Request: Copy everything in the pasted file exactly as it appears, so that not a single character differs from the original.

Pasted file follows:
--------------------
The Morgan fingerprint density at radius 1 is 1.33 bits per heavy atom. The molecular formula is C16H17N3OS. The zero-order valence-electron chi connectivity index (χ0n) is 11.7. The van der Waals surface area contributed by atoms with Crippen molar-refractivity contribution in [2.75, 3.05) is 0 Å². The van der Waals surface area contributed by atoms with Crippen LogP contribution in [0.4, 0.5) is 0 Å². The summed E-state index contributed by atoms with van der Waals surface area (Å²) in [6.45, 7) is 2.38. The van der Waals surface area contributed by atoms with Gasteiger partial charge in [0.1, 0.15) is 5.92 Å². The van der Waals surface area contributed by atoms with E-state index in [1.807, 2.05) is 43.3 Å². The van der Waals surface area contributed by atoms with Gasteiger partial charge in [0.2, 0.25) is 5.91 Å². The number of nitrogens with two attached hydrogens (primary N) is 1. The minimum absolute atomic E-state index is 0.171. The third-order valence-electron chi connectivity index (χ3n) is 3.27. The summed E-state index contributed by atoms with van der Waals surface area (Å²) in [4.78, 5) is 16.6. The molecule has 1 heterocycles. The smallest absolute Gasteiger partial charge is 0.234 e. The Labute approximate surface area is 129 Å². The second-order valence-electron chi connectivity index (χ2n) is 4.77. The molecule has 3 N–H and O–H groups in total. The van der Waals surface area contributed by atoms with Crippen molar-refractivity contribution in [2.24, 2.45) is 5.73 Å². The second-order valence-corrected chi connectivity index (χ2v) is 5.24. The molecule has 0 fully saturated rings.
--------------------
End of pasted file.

The Morgan fingerprint density at radius 1 is 1.33 bits per heavy atom. The molecular formula is C16H17N3OS. The zero-order valence-electron chi connectivity index (χ0n) is 11.7. The van der Waals surface area contributed by atoms with Crippen molar-refractivity contribution in [2.75, 3.05) is 0 Å². The van der Waals surface area contributed by atoms with Crippen LogP contribution in [0.4, 0.5) is 0 Å². The summed E-state index contributed by atoms with van der Waals surface area (Å²) in [6.45, 7) is 2.38. The van der Waals surface area contributed by atoms with Gasteiger partial charge in [0.1, 0.15) is 5.92 Å². The van der Waals surface area contributed by atoms with E-state index in [1.807, 2.05) is 43.3 Å². The van der Waals surface area contributed by atoms with Gasteiger partial charge in [0.2, 0.25) is 5.91 Å². The number of nitrogens with two attached hydrogens (primary N) is 1. The minimum absolute atomic E-state index is 0.171. The third-order valence-electron chi connectivity index (χ3n) is 3.27. The summed E-state index contributed by atoms with van der Waals surface area (Å²) in [4.78, 5) is 16.6. The molecule has 1 heterocycles. The smallest absolute Gasteiger partial charge is 0.234 e. The Labute approximate surface area is 129 Å². The second-order valence-electron chi connectivity index (χ2n) is 4.77. The molecule has 3 N–H and O–H groups in total. The van der Waals surface area contributed by atoms with Crippen molar-refractivity contribution in [2.24, 2.45) is 5.73 Å². The second-order valence-corrected chi connectivity index (χ2v) is 5.24. The molecule has 0 fully saturated rings.